PORTLAND -- The two candidates vying to be Oregon's next attorney general traded barbs Friday in a debate that pitted a three-term state legislator and corporate attorney against a law school professor with a record of putting mobsters and corporate scofflaws behind bars.
State Rep. Greg Macpherson and Professor John Kroger, both Democrats, outlined their vision for the Oregon Department of Justice and what would make a better attorney general: A seasoned lawmaker or a veteran federal prosecutor.
Macpherson, A Georgetown University Law School alumnus, said he has a "proven track record of protecting Oregonians," while Kroger said if elected he would use the "bully pulpit" to crackdown on polluters, drug dealers and scam artists.
Macpherson, a 57-year-old employee benefits attorney at the Portland firm of Stoel Rives LLP, said the attorney general should be a "leader and a visionary," who works with the Legislature to get the funding necessary to protect Oregonians.
Macpherson said his time in the state Legislature gives him a unique advantage over his opponent.
He said he will use the relationships he's forged as the chairman of the House Judiciary Committee and as a state representative to get from the Legislature what the attorney general's office needs to protect the state's consumers and their civil rights, and can protect the Beaver State's vast natural resources.
"I believe that the attorney general is the chief advocate for the people of Oregon. That means being an advocate for the many important things that affect the lives of Oregonians," Macpherson said in the hour-long debate sponsored by the City Club of Portland.
Macpherson has been endorsed by state Attorney General Hardy Myers and Gov. Ted Kulongoski, both Democrats, and many of his Democratic legislative colleagues.
In the debate, aired by Oregon Public Broadcasting, Macpherson noted his role in drafting a voter-approved initiative aimed at preserving farmland and open-space and leading successful legislative efforts to curb methamphetamine manufacturing.
He said he would build on the efforts of Myers, who has quietly led the state Department of Justice since 1996.
"Hardy Myers has been a distinguished attorney general... but the nature of the threats facing Oregonians have changed since he took office more than a dozen years ago," Macpherson said. "What we need is a very strong and very robust response to new threats coming at Oregonians particularly over the Internet."
Kroger, a 41-year-old Harvard Law School graduate and former U.S. Marine, pledged to use the office's bully pulpit to pursue polluters, expand drug treatment facilities and go after flimflam artists, particularly those orchestrating mortgage fraud schemes.
He said his vast experience as a federal prosecutor in New York has prepared him to fight for Oregonians, vowing to go all the way to the U.S. Supreme Court and litigate cases himself to protect the interests of the state.
"As a federal prosecutor, I represented the United States in court over a thousand times," Kroger said. "I convicted mafia killers, drug kingpins, corrupt government officials. I worked on the emergency legal team that was convened after the 9/11 terror attack, and I prosecuted a crooked little company you may recall named Enron."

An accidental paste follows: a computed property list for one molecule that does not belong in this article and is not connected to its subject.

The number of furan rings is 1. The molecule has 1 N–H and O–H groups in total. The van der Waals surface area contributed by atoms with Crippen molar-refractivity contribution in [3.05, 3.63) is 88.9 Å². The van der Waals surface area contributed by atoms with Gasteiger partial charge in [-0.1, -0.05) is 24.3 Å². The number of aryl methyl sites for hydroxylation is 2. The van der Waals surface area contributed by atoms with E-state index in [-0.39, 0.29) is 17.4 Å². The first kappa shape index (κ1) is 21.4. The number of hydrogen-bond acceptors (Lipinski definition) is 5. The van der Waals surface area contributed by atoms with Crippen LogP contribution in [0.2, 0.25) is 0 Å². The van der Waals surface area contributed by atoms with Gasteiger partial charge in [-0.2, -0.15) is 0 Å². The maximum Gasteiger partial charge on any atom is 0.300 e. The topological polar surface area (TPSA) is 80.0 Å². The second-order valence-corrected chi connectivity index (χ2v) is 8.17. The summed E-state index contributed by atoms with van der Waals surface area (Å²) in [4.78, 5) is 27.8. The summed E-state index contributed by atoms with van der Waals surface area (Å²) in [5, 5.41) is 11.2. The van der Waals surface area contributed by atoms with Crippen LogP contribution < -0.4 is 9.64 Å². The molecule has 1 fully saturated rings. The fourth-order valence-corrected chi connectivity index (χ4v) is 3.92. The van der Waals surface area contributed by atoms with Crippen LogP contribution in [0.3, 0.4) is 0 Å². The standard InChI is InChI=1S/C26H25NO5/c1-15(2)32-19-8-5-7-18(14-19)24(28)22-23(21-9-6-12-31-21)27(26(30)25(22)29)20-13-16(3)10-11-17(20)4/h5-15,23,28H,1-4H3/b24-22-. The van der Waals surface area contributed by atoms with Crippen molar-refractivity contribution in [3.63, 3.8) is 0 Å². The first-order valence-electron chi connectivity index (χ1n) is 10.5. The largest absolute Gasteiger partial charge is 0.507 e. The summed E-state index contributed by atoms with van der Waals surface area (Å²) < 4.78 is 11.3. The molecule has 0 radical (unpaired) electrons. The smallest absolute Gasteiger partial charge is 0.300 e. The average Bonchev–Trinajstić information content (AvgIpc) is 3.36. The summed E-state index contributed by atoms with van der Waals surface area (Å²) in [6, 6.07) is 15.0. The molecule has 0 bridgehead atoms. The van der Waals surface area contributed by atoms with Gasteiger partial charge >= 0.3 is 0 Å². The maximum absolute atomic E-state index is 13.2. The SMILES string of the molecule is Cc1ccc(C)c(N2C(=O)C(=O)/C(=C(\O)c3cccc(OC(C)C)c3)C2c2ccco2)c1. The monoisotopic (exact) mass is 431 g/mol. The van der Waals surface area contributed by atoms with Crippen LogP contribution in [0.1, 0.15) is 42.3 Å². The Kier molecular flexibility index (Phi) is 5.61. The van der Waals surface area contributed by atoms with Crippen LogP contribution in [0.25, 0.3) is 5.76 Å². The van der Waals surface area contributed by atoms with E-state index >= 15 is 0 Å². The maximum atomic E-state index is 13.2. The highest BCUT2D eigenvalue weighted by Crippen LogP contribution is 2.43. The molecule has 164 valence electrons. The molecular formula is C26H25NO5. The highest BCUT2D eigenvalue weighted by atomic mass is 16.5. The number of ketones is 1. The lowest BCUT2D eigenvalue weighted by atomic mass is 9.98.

He said among issues he would address is the Oregon Department of Justice's lack of a dedicated attorney to pursue mortgage fraud complaints.
"We need to do more to protect consumers in this state," he said.
Kroger, who teaches criminal law and jurisprudence at Portland's Lewis & Clark Law School, said he comes to the attorney general's race with vast courtroom trial and appellate experience and a "deep background" in public safety.
His No. 1 priority, he said, is addressing the state's methamphetamine epidemic. He said overhauling the state's drug treatment programs is the key to reducing crime in the state.
"We deliver treatment after they're in the criminal justice system and turn them away before," Kroger said. "People every day go to drug treatment programs and they can't afford it and don't have health insurance. Those people wind up abusing and neglecting kids, losing their jobs and committing crime."
He said for every dollar the state invests in drug treatment programs it saves money elsewhere, in addition to lowering the state's crime and child abuse rates.
"For every dollar you put into drug treatment and prevention you save almost seven dollars in other parts of the state budget - on healthcare costs, prison costs, enforcement costs," he said.
Kroger has been endorsed by at least 17 county district attorneys, former Democratic Gov. John Kitzhaber and state Labor Commissioner Dan Gardner, in addition to a group of labor unions.
Kroger and Macpherson will face off in the May 20 primary. No Republican candidate is running.
Macpherson said Kroger has a "distinguished" track record as a prosecutor, but that is not the job of the attorney general, noting that criminal prosecution is only a small part of the attorney general's function.
"If this election were for a chief prosecutor of New York mobsters, I'd vote for him," Macpherson said. "But that is not what the job is and that's not what we need."
Kroger shot back later in the debate, saying as attorney general he would pursue an "incredibly ambitious agenda" to help end the methamphetamine scourge, fight mortgage fraud and boost environmental protections.
"If I'm attorney general," he said, "I am going to get up every single day and work as hard as I can with every ounce of strength I have to make progress on these very important issues."